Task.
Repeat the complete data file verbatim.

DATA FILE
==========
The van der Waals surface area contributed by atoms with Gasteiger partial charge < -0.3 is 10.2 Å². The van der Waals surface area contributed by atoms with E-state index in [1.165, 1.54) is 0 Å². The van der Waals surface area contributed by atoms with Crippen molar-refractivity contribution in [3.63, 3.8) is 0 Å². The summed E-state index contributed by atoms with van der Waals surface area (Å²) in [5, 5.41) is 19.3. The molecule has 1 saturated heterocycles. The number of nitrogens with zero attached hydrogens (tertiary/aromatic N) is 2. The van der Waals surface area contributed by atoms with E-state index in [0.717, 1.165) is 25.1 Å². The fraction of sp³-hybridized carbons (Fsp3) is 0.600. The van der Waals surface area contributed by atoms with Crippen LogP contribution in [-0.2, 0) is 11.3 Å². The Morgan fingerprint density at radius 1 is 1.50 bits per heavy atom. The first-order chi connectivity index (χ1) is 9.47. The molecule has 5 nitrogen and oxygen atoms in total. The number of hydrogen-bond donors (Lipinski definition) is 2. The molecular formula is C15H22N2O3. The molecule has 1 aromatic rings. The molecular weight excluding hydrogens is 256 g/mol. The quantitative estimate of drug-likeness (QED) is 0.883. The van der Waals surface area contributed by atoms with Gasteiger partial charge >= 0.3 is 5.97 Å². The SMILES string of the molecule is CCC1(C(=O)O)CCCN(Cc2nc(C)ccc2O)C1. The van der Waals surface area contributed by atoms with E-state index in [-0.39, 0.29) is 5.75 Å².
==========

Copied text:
The van der Waals surface area contributed by atoms with Gasteiger partial charge < -0.3 is 10.2 Å². The van der Waals surface area contributed by atoms with E-state index in [1.165, 1.54) is 0 Å². The van der Waals surface area contributed by atoms with Crippen molar-refractivity contribution in [3.63, 3.8) is 0 Å². The summed E-state index contributed by atoms with van der Waals surface area (Å²) in [5, 5.41) is 19.3. The molecule has 1 saturated heterocycles. The number of nitrogens with zero attached hydrogens (tertiary/aromatic N) is 2. The van der Waals surface area contributed by atoms with E-state index in [0.717, 1.165) is 25.1 Å². The fraction of sp³-hybridized carbons (Fsp3) is 0.600. The van der Waals surface area contributed by atoms with Crippen LogP contribution in [-0.2, 0) is 11.3 Å². The Morgan fingerprint density at radius 1 is 1.50 bits per heavy atom. The first-order chi connectivity index (χ1) is 9.47. The molecule has 5 nitrogen and oxygen atoms in total. The number of hydrogen-bond donors (Lipinski definition) is 2. The molecular formula is C15H22N2O3. The molecule has 1 aromatic rings. The molecular weight excluding hydrogens is 256 g/mol. The quantitative estimate of drug-likeness (QED) is 0.883. The van der Waals surface area contributed by atoms with Gasteiger partial charge >= 0.3 is 5.97 Å². The SMILES string of the molecule is CCC1(C(=O)O)CCCN(Cc2nc(C)ccc2O)C1. The van der Waals surface area contributed by atoms with E-state index in [-0.39, 0.29) is 5.75 Å².